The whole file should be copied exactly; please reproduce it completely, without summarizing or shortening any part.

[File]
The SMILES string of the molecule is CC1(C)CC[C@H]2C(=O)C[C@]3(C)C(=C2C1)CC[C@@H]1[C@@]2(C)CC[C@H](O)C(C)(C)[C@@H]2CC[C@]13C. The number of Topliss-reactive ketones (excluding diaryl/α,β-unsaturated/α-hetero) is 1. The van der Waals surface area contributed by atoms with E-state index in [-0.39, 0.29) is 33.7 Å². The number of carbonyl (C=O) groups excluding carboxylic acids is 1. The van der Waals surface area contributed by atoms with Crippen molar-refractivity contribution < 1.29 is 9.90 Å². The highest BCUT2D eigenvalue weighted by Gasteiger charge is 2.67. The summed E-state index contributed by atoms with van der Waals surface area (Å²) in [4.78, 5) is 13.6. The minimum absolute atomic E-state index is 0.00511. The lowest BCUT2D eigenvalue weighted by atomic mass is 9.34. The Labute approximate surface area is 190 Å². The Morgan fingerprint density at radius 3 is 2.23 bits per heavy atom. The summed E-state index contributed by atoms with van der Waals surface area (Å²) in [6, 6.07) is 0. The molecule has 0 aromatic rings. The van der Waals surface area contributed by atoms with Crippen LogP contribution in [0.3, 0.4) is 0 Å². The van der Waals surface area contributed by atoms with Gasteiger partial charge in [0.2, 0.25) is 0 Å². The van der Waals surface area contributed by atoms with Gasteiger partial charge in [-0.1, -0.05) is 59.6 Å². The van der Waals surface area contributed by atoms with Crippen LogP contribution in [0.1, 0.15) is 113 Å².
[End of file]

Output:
The SMILES string of the molecule is CC1(C)CC[C@H]2C(=O)C[C@]3(C)C(=C2C1)CC[C@@H]1[C@@]2(C)CC[C@H](O)C(C)(C)[C@@H]2CC[C@]13C. The number of Topliss-reactive ketones (excluding diaryl/α,β-unsaturated/α-hetero) is 1. The van der Waals surface area contributed by atoms with E-state index in [-0.39, 0.29) is 33.7 Å². The number of carbonyl (C=O) groups excluding carboxylic acids is 1. The van der Waals surface area contributed by atoms with Crippen molar-refractivity contribution < 1.29 is 9.90 Å². The highest BCUT2D eigenvalue weighted by Gasteiger charge is 2.67. The summed E-state index contributed by atoms with van der Waals surface area (Å²) in [4.78, 5) is 13.6. The minimum absolute atomic E-state index is 0.00511. The lowest BCUT2D eigenvalue weighted by atomic mass is 9.34. The Labute approximate surface area is 190 Å². The Morgan fingerprint density at radius 3 is 2.23 bits per heavy atom. The summed E-state index contributed by atoms with van der Waals surface area (Å²) in [6, 6.07) is 0. The molecule has 0 aromatic rings. The van der Waals surface area contributed by atoms with Crippen LogP contribution in [0.3, 0.4) is 0 Å². The van der Waals surface area contributed by atoms with Gasteiger partial charge in [0.2, 0.25) is 0 Å². The van der Waals surface area contributed by atoms with Gasteiger partial charge in [-0.1, -0.05) is 59.6 Å². The van der Waals surface area contributed by atoms with Crippen LogP contribution in [0.1, 0.15) is 113 Å².